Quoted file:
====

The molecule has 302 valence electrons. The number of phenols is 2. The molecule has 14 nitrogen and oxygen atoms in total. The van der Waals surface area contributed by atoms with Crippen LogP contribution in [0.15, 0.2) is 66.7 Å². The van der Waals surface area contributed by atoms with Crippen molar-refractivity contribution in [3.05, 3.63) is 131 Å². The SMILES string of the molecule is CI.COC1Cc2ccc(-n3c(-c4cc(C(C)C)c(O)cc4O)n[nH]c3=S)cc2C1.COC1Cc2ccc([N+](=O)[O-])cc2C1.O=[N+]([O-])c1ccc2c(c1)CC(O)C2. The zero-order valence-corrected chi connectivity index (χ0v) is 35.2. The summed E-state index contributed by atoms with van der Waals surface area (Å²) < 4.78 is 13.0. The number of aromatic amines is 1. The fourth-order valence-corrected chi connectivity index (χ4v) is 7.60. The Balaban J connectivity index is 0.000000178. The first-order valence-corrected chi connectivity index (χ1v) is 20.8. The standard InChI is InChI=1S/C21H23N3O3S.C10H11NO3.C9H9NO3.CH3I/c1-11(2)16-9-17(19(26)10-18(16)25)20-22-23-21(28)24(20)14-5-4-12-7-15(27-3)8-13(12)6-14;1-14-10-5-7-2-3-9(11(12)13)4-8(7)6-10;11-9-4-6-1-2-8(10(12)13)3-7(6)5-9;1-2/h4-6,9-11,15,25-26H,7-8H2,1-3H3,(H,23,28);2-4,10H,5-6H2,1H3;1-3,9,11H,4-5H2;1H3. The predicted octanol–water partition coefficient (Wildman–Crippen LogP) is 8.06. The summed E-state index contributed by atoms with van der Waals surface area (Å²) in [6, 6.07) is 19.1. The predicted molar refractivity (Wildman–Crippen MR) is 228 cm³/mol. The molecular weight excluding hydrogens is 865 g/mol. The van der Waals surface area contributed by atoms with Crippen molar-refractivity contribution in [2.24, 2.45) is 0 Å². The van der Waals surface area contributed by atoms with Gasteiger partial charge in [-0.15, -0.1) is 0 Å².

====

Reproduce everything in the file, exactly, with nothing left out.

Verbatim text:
The molecule has 302 valence electrons. The number of phenols is 2. The molecule has 14 nitrogen and oxygen atoms in total. The van der Waals surface area contributed by atoms with Crippen LogP contribution in [0.15, 0.2) is 66.7 Å². The van der Waals surface area contributed by atoms with Crippen molar-refractivity contribution in [3.05, 3.63) is 131 Å². The SMILES string of the molecule is CI.COC1Cc2ccc(-n3c(-c4cc(C(C)C)c(O)cc4O)n[nH]c3=S)cc2C1.COC1Cc2ccc([N+](=O)[O-])cc2C1.O=[N+]([O-])c1ccc2c(c1)CC(O)C2. The zero-order valence-corrected chi connectivity index (χ0v) is 35.2. The summed E-state index contributed by atoms with van der Waals surface area (Å²) < 4.78 is 13.0. The number of aromatic amines is 1. The fourth-order valence-corrected chi connectivity index (χ4v) is 7.60. The Balaban J connectivity index is 0.000000178. The first-order valence-corrected chi connectivity index (χ1v) is 20.8. The standard InChI is InChI=1S/C21H23N3O3S.C10H11NO3.C9H9NO3.CH3I/c1-11(2)16-9-17(19(26)10-18(16)25)20-22-23-21(28)24(20)14-5-4-12-7-15(27-3)8-13(12)6-14;1-14-10-5-7-2-3-9(11(12)13)4-8(7)6-10;11-9-4-6-1-2-8(10(12)13)3-7(6)5-9;1-2/h4-6,9-11,15,25-26H,7-8H2,1-3H3,(H,23,28);2-4,10H,5-6H2,1H3;1-3,9,11H,4-5H2;1H3. The predicted octanol–water partition coefficient (Wildman–Crippen LogP) is 8.06. The summed E-state index contributed by atoms with van der Waals surface area (Å²) in [6, 6.07) is 19.1. The predicted molar refractivity (Wildman–Crippen MR) is 228 cm³/mol. The molecular weight excluding hydrogens is 865 g/mol. The van der Waals surface area contributed by atoms with Crippen molar-refractivity contribution in [2.24, 2.45) is 0 Å². The van der Waals surface area contributed by atoms with Gasteiger partial charge in [-0.15, -0.1) is 0 Å².